On the other hand, one should NEVER use the slide stop to chamber a round. The ONLY function of a slide stop is to lock the slide open; never to close the slide. If you start using the slide stop to chamber a round, you are conditioning yourself to do something that might get you killed on the street. In a real encounter, under stress you lose all fine motor skills - which include the ability to even FEEL the slide stop, let alone manipulate it during a gun fight. The proper way of chambering a round is to do it the same as your emergency manipulation drills: magazine goes in, reach across the the back of the slide in an overhand grasp, pull back and let go.

Quite frankly, if one is using the slide stop to close the slide, then one has shot too much IPSC, has watched too much TV or has been trained wrong.

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Postby Mark S » Sun May 13, 2007 12:58 am

"Its a slide stop, not a slide forward!!"
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Postby VoteQuimby » Sun May 13, 2007 8:14 am

That's a good debate. However, I think the argument about fine motor skills is lost when you consider the mag release is half the size of the "slide lock" and you never hear of anyone in a fire fight not being able to release the mag? It takes just as much fine motor skills to drop the mag as hit the slide release. This is mainly taught to keep this function the same as the drill for a stoppage. If you get used to using your other hand every time you reload you will be able to clear a stoppage faster.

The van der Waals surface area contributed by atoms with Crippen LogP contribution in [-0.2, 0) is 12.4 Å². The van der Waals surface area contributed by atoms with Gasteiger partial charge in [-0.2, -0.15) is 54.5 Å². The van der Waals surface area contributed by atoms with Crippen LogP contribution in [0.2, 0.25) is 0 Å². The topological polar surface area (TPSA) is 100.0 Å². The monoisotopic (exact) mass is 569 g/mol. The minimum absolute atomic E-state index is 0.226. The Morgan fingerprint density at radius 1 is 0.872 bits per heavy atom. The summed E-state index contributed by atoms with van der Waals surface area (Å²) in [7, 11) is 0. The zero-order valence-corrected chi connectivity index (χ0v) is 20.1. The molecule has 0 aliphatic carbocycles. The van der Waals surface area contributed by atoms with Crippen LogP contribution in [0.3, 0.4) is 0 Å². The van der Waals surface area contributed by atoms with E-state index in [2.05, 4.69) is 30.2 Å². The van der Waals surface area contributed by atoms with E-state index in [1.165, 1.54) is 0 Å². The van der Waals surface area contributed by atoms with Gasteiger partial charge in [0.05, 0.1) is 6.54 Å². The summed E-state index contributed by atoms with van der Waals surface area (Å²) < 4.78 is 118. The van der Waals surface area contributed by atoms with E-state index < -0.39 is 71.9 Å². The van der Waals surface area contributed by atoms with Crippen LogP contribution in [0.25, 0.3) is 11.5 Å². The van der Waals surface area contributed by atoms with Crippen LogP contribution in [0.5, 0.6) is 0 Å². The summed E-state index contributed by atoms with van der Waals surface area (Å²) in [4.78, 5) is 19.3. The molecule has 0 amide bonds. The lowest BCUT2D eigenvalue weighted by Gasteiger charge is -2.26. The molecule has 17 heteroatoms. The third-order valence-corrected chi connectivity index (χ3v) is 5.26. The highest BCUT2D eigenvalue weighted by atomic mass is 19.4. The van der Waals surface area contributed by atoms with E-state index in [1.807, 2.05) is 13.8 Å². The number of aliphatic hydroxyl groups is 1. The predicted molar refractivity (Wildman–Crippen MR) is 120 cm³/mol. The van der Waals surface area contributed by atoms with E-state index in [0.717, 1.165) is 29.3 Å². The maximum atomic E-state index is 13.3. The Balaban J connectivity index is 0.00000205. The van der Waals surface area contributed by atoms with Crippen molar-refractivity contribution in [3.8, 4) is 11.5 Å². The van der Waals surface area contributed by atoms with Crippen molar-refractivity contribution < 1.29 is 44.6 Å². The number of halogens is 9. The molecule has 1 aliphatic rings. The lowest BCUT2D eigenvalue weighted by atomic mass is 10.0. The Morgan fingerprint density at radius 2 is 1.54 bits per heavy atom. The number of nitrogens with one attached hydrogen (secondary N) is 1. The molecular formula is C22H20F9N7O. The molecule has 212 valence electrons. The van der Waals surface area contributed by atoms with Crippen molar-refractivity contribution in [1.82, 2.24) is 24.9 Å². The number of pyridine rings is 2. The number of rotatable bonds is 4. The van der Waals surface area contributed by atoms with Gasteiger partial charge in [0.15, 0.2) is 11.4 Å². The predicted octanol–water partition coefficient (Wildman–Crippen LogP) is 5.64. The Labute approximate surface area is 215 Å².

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Postby VoteQuimby » Sun May 13, 2007 2:34 pm

it also depends a lot on the firearm you have. A lot of handguns have safeties that will be pulled down while using the slingshot method. Then all you hear is a terrifying click instead of the kaboom;) Anyway, I believe the S&W 5906 recommends using the slide stop as a slide release. I am sure it comes down to what feels comfortable. Besides...Jack Bauer can't be wrong?
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Postby Bruce » Sun May 13, 2007 4:16 pm

Personally I agree with Dave about not using the slide stop to load the weapon. Out of curiosity, I looked up the manual for the S&W M&P. Imagine my surprise when it says on page 17 under loading:

Pull the slide to the rear, press down on the slide stop to
release the slide and allow it to carry fully forward. This strips
a cartridge from the magazine and seats it in the chamber of
the barrel. http://www.smith-wesson.com/wcsstore/SmWesson/upload/other/MP_Manual.pdf